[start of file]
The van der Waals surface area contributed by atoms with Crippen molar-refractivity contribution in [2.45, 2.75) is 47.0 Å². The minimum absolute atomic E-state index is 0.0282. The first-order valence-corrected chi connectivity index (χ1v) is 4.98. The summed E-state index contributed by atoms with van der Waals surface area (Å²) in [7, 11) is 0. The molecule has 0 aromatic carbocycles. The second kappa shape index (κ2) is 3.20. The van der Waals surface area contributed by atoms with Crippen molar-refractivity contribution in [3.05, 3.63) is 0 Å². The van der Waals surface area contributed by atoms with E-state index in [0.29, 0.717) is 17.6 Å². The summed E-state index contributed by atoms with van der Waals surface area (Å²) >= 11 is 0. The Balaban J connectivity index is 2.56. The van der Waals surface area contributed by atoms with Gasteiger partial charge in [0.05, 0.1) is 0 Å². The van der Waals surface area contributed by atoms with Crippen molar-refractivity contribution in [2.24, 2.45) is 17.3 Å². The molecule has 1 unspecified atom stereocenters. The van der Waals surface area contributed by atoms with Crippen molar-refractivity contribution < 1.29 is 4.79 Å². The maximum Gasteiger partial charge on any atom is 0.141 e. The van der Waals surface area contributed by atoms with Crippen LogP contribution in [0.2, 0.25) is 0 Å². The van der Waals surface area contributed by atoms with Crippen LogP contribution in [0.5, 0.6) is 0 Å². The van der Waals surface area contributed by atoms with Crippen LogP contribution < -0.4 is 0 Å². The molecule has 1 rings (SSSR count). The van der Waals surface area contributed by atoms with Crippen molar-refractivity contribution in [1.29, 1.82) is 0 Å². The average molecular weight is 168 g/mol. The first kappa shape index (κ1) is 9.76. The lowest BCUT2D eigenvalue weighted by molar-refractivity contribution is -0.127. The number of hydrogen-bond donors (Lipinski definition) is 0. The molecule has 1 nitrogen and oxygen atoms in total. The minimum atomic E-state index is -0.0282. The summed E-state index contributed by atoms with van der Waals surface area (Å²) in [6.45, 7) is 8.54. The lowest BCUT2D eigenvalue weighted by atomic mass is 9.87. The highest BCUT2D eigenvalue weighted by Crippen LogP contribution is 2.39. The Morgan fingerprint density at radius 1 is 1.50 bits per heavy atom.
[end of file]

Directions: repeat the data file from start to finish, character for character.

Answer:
The van der Waals surface area contributed by atoms with Crippen molar-refractivity contribution in [2.45, 2.75) is 47.0 Å². The minimum absolute atomic E-state index is 0.0282. The first-order valence-corrected chi connectivity index (χ1v) is 4.98. The summed E-state index contributed by atoms with van der Waals surface area (Å²) in [7, 11) is 0. The molecule has 0 aromatic carbocycles. The second kappa shape index (κ2) is 3.20. The van der Waals surface area contributed by atoms with Crippen molar-refractivity contribution in [3.05, 3.63) is 0 Å². The van der Waals surface area contributed by atoms with E-state index in [0.29, 0.717) is 17.6 Å². The summed E-state index contributed by atoms with van der Waals surface area (Å²) >= 11 is 0. The Balaban J connectivity index is 2.56. The van der Waals surface area contributed by atoms with Gasteiger partial charge in [0.05, 0.1) is 0 Å². The van der Waals surface area contributed by atoms with Crippen molar-refractivity contribution in [2.24, 2.45) is 17.3 Å². The molecule has 1 unspecified atom stereocenters. The van der Waals surface area contributed by atoms with Crippen molar-refractivity contribution < 1.29 is 4.79 Å². The maximum Gasteiger partial charge on any atom is 0.141 e. The van der Waals surface area contributed by atoms with Crippen LogP contribution in [0.2, 0.25) is 0 Å². The van der Waals surface area contributed by atoms with Crippen LogP contribution in [0.5, 0.6) is 0 Å². The van der Waals surface area contributed by atoms with Crippen LogP contribution < -0.4 is 0 Å². The molecule has 1 rings (SSSR count). The van der Waals surface area contributed by atoms with Crippen molar-refractivity contribution in [1.29, 1.82) is 0 Å². The average molecular weight is 168 g/mol. The first kappa shape index (κ1) is 9.76. The lowest BCUT2D eigenvalue weighted by molar-refractivity contribution is -0.127. The number of hydrogen-bond donors (Lipinski definition) is 0. The molecule has 1 nitrogen and oxygen atoms in total. The minimum atomic E-state index is -0.0282. The summed E-state index contributed by atoms with van der Waals surface area (Å²) in [6.45, 7) is 8.54. The lowest BCUT2D eigenvalue weighted by atomic mass is 9.87. The highest BCUT2D eigenvalue weighted by Crippen LogP contribution is 2.39. The Morgan fingerprint density at radius 1 is 1.50 bits per heavy atom.